Frontiers of fossil fuel extraction function as “appropriation zones” to consolidate the work of humans and the rest of nature into an ecological simplification centered on one or two lucrative commodities. These specific commodities, in the case of Appalachia, coal and most recently, natural gas, develop their own set of contradictions which often result in recurring, regional crises. The history of Appalachia involves the exhaustion and succession of these commodity frontiers, which form in regions with low costs that are also rich with resources and cheap labor. These commodity frontiers rely on under-reproduction, which allows Capital to cut into the subsistence needs of humans and extra-human natures “through not ‘paying’ for the socially necessary levels of reproduction” to maintain life. This under‐reproduction of labour power includes wage repression, forced underconsumption, and inadequate housing. Capital’s under‐reproduction strategies turn on both the paid and unpaid work of humans and the rest of nature, a project that exhausts earlier forms of production and reproduction. Accumulation and reproduction crises occur throughout these zones, directly impacting communities in their ability to socially reproduce and live in these areas. Capital flows in and out of these regions as it ecologically remakes the rise and fall of these frontiers attempting to fix these contradictions and expand accumulation in its search for cheap commodities. (6)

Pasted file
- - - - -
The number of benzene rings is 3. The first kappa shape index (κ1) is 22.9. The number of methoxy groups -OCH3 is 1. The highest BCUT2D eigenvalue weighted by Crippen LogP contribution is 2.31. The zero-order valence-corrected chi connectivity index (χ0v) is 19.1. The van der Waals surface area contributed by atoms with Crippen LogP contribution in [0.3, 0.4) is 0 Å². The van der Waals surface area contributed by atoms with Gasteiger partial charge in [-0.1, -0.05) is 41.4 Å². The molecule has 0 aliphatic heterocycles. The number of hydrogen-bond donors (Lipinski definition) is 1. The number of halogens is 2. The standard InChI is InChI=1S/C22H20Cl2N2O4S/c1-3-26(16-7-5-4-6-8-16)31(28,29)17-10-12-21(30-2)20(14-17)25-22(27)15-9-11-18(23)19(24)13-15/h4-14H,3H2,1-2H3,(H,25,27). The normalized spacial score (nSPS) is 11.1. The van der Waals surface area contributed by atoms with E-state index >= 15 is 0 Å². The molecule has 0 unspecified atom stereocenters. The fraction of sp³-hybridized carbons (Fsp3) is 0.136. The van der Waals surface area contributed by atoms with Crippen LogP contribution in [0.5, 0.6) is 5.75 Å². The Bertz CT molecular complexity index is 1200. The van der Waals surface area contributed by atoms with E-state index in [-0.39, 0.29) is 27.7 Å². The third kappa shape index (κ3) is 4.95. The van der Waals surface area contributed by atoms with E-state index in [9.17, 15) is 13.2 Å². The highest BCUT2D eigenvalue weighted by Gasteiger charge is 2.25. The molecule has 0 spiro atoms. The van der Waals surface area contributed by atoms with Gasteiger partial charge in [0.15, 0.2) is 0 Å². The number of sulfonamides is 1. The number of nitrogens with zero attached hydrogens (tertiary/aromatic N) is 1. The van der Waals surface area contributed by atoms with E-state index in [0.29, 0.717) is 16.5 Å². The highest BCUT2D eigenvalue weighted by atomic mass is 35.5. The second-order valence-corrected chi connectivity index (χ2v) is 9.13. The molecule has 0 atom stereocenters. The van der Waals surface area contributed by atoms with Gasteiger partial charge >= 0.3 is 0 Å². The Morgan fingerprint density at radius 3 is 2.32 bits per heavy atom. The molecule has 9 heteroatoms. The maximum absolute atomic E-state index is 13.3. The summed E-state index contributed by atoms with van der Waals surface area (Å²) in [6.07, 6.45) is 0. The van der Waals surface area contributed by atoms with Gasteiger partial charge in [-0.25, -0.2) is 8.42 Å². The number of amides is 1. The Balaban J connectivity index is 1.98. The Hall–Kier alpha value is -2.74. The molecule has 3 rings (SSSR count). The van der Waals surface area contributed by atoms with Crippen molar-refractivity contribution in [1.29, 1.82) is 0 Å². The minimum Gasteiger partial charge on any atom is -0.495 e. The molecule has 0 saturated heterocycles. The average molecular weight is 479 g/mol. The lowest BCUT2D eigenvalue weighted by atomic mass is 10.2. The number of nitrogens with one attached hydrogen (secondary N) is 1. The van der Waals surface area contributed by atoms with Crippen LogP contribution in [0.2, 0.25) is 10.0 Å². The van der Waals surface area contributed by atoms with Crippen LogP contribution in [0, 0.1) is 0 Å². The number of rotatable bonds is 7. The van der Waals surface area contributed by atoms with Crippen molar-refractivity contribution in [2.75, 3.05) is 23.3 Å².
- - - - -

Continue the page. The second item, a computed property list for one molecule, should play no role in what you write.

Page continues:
From these interrelated zones arise “the family of processes through which capitalists and state-machineries map, identify, quantify, measure, and code human and extra-human nature in service to capital accumulation.” (7) Accumulation relies on Capital’s ability to organize Nature and expand towards its next “Great Frontier.” Extractive industries organize land, labor, and resources along power relations that create and maintain a structural binarity between what is considered Society, mostly “white, male, property-owners” and what is relegated to part of Nature, which includes the unpaid cheap labor/ energy of other humans and extra-human “resources.”